Testimony from expert John C. Yang, President and Executive Director of Asian Americans Advancing Justice, stressed how the pandemic had harmful effects on Asian Americans, including Asian-Americans being wrongly-blamed for the pandemic. He stated: “With the dual pandemics of COVID-19 and anti-Asian hate and violence sweeping through Asian American communities nationwide, Asian American workers face significant challenges, including threats to both their lives and their livelihoods.” Yang urged that training and education is key to ensuring that we prevent, de-escalate, and provide support when customers or employees become targets of hate incidents. He stressed that larger organizations can engage further and devote resources to practices which support the local Asian- American community in which they are serving.
Fatima Goss Graves, President of the National Women’s Law Center pointed out that women make up nearly two-thirds of frontline essential workers, putting their lives on the line, struggling to make ends meet, and yet earn less than men. She provided testimony that “women have borne the brunt of pandemic-related layoffs and job losses, and the pandemic has led to a sharp decline in women’s participation in the workforce, erasing decades of progress in the labor force participation rate.” Ms. Graves urged the Commission to take immediate action and issue EEOC guidance on this front, on how to “support and accommodate workers with caregiver responsibilities during the pandemic and in a post-pandemic world, including around extending telework policies, allowing employees to have increased control over their schedules and modifying rigid attendance policies.” Graves stated that employees need to know about the right to be “free from discrimination against gender stereotypes about caregivers.”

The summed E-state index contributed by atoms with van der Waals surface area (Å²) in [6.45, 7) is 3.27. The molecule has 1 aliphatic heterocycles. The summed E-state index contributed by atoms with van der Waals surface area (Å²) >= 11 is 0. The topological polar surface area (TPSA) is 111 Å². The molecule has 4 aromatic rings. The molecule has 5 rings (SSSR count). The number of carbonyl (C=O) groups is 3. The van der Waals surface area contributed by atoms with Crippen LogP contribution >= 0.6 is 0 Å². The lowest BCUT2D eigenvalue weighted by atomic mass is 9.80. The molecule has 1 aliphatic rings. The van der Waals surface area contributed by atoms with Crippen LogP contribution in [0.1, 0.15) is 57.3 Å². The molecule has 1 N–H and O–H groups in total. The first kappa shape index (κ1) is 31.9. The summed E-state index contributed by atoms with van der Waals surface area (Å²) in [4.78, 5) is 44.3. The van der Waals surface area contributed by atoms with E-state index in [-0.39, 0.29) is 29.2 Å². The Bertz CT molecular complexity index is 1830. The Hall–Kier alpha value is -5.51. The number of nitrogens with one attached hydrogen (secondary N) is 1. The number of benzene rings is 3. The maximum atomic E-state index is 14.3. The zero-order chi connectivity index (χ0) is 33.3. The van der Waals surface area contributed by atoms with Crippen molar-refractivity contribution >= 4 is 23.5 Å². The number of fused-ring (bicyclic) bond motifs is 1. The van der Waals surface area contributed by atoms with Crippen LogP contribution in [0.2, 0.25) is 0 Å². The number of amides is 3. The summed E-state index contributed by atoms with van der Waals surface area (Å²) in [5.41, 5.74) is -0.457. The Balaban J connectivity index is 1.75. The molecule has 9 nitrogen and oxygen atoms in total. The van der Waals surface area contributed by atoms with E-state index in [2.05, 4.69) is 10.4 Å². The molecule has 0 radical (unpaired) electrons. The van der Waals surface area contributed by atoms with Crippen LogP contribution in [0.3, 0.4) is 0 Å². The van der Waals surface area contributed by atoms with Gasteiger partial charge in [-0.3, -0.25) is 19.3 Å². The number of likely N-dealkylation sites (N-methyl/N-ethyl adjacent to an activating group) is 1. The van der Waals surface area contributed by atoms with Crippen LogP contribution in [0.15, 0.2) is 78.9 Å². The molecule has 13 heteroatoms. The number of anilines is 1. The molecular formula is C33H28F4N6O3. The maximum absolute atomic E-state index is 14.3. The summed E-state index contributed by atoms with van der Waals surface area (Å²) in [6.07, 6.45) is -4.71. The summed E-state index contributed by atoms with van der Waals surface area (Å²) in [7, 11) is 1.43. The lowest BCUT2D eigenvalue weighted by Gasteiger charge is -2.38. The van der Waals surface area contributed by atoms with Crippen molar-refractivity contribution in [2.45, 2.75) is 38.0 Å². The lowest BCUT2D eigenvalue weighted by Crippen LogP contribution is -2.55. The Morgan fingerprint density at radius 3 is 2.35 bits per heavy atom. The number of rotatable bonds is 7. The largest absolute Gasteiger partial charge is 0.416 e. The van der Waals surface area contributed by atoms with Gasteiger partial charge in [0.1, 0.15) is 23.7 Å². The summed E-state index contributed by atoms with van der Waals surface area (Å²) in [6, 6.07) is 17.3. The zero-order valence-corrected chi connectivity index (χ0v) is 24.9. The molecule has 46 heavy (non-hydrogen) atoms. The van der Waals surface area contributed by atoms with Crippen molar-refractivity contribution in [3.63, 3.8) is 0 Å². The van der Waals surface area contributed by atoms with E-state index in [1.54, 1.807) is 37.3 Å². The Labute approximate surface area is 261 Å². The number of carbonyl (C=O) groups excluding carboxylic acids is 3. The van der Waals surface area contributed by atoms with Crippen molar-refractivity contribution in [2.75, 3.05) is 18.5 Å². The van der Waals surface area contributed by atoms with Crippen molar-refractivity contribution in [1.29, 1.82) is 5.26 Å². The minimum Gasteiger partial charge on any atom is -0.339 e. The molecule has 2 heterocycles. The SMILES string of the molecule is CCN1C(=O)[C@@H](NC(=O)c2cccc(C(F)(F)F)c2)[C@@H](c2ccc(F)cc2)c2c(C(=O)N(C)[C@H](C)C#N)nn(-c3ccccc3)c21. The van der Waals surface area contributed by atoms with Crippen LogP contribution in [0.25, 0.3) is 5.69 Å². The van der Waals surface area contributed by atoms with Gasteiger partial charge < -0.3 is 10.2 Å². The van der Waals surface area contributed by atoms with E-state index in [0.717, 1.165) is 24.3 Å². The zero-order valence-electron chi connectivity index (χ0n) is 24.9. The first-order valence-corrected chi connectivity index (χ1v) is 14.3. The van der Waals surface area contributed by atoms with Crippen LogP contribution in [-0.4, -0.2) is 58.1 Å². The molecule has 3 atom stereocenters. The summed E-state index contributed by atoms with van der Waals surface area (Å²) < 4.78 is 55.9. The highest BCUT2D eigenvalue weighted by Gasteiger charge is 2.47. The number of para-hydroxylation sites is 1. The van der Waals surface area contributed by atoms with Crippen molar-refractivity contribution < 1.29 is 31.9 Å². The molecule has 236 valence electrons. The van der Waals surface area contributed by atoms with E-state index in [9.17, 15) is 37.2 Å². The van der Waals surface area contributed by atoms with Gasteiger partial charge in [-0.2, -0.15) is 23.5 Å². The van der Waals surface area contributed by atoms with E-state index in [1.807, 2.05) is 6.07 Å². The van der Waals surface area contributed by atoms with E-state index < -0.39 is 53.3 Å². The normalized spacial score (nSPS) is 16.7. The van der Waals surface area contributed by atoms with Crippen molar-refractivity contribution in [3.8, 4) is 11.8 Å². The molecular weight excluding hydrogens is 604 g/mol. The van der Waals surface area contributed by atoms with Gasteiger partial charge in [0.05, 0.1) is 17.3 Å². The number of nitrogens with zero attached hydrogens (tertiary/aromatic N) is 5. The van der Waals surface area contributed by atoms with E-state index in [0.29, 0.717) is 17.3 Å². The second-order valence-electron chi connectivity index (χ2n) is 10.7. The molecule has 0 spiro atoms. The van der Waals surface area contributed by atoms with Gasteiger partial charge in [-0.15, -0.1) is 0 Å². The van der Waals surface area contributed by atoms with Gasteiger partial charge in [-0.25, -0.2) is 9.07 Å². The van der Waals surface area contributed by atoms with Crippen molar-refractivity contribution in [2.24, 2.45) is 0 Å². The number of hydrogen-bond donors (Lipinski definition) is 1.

Finally, Graves urged the EEOC to clarify and remind employers that facially neutral practices can have an unlawful disparate impact if they disproportionately harm women because of their greater caregiving responsibilities.
Johnny C. Taylor, Jr., President and CEO of the Society for Human Resource Management (SHRM) stated that the pandemic “has presented some of the most critical, intensive, and urgent workplace issues HR professionals have ever experienced” including increasing the burden on working caregivers, noting that “nearly 20% of working Americans with caregiving responsibilities believe their professional development has been stifled during the pandemic because of their caregiving responsibilities.”
Taylor stated that, according to SHRM research, the pandemic has “disproportionately affected minorities, underrepresented minorities, older workers, people with disabilities, and especially women. Frontline workers and essential workers are predominantly women, very often, women of color, and they are leaving our workplaces. As of January 2021, more than 2.3 million women had left the U.S. workforce, bringing women's labor participation to its lowest rate since 1988.”